Reviews From The Archive: Radiohead - In Rainbows

[Originally published on, January 2008.]

Radiohead - In Rainbows

If you're any sort of Radiohead fan—or if you know how to turn on a computer—chances are you've already owned this record for months now. And probably for a good deal less than you'll pay for the retail version. Yet, for those purists (anachronisms?) who still find pleasure in the physical album itself, In Rainbows is more-than-worthy, with generous, artistic packaging for both the CD and vinyl releases. (Still no sign of that bonus disc, however.) But regardless of whichever way you choose to buy, re-buy, or burn In Rainbows, it's still the music that matters. And in this case, the music is some of the strongest of Radiohead's career, ten pitch-perfect tracks wired into the avant-garde future that never abandon the band's melodic past. Accessible, sure, but certainly not simple: "Weird Fishes/Arpeggi" is gorgeous, haunted, and nearly as complex in structure as past masterwork "Paranoid Android." "Bodysnatchers" kicks like The Bends but freaks out like Kid A. And "Videotape" might be the band's most-perfect closer, weightless and resigned and deeply unsettling. Perhaps it took a marketing stunt for the music press to appreciate Radiohead again, but no matter: This is 2007's album of the year, and a perfect way to begin retail's 2008.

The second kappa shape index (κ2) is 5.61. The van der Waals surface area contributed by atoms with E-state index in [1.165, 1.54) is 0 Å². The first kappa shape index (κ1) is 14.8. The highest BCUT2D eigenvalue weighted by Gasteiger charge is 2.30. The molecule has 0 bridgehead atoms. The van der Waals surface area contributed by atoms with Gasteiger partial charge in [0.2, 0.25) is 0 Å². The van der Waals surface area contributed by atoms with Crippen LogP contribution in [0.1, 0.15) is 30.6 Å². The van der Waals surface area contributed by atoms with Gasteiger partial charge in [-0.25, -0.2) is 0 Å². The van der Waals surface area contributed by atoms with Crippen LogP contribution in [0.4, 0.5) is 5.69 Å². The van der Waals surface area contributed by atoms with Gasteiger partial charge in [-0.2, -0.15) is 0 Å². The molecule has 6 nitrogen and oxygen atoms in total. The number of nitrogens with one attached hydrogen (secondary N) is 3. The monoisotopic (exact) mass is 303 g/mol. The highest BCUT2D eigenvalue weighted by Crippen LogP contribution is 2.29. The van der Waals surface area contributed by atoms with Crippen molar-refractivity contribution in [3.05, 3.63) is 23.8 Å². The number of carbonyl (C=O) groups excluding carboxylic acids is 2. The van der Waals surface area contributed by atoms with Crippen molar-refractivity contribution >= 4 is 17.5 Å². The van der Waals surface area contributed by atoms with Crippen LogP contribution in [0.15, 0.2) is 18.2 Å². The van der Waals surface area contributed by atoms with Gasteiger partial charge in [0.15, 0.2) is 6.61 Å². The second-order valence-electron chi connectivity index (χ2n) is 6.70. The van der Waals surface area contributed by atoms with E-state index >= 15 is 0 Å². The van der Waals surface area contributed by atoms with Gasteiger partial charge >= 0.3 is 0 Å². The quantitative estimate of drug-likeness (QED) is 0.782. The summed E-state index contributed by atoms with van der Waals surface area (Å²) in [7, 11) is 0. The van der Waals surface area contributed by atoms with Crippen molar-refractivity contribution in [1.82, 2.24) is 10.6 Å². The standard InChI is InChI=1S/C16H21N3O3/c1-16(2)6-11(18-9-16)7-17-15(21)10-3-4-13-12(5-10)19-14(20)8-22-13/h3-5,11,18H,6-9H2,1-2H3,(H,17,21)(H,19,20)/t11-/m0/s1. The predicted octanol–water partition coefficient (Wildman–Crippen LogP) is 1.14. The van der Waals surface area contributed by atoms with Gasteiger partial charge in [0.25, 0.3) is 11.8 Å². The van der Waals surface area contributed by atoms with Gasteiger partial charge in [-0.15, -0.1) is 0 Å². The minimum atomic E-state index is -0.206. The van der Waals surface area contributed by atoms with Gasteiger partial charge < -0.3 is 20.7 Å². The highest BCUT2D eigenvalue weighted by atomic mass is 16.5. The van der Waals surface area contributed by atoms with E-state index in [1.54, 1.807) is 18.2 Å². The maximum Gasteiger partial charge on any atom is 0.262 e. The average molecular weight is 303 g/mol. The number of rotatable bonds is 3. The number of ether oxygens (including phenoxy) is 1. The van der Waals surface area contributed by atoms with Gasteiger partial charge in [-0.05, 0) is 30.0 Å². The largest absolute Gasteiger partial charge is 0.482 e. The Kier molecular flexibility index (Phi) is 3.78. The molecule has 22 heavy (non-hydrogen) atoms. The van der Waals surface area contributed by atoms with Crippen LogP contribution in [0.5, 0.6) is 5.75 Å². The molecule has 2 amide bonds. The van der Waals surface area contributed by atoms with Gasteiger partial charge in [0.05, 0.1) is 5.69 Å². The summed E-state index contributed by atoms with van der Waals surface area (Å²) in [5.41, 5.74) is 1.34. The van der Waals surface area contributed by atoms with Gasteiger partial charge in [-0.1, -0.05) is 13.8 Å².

See the original review here... and order it through Manifest!

Above is a pretty trippy video for "House Of Cards," if you haven't watched it yet.

AND finally.... A live version of the non-album "Bangers And Mash," mailed out to the mailing list a couple months back. Enjoy!